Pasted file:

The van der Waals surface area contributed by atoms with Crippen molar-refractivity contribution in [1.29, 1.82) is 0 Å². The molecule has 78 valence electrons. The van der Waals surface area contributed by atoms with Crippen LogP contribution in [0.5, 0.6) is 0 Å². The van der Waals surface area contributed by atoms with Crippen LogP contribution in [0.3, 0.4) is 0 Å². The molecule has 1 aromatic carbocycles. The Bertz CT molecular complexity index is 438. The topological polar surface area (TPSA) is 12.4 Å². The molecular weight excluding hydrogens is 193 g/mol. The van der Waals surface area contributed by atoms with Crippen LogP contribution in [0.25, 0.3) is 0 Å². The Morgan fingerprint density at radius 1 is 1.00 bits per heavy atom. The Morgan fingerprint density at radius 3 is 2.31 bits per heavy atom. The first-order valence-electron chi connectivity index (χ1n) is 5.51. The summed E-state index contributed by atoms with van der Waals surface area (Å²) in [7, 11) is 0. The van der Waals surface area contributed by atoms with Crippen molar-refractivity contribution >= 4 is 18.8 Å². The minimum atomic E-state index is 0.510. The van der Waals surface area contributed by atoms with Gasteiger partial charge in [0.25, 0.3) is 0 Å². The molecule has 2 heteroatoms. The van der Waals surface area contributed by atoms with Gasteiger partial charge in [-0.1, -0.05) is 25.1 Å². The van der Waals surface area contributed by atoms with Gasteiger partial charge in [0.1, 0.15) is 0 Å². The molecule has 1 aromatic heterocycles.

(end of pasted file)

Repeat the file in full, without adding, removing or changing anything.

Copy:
The van der Waals surface area contributed by atoms with Crippen molar-refractivity contribution in [1.29, 1.82) is 0 Å². The molecule has 78 valence electrons. The van der Waals surface area contributed by atoms with Crippen LogP contribution in [0.5, 0.6) is 0 Å². The van der Waals surface area contributed by atoms with Crippen LogP contribution in [0.3, 0.4) is 0 Å². The molecule has 1 aromatic carbocycles. The Bertz CT molecular complexity index is 438. The topological polar surface area (TPSA) is 12.4 Å². The molecular weight excluding hydrogens is 193 g/mol. The van der Waals surface area contributed by atoms with Crippen LogP contribution in [0.25, 0.3) is 0 Å². The Morgan fingerprint density at radius 1 is 1.00 bits per heavy atom. The Morgan fingerprint density at radius 3 is 2.31 bits per heavy atom. The first-order valence-electron chi connectivity index (χ1n) is 5.51. The summed E-state index contributed by atoms with van der Waals surface area (Å²) in [7, 11) is 0. The van der Waals surface area contributed by atoms with Crippen molar-refractivity contribution >= 4 is 18.8 Å². The minimum atomic E-state index is 0.510. The van der Waals surface area contributed by atoms with Gasteiger partial charge in [0.25, 0.3) is 0 Å². The molecule has 2 heteroatoms. The van der Waals surface area contributed by atoms with Gasteiger partial charge in [-0.1, -0.05) is 25.1 Å². The van der Waals surface area contributed by atoms with Gasteiger partial charge in [0.1, 0.15) is 0 Å². The molecule has 1 aromatic heterocycles.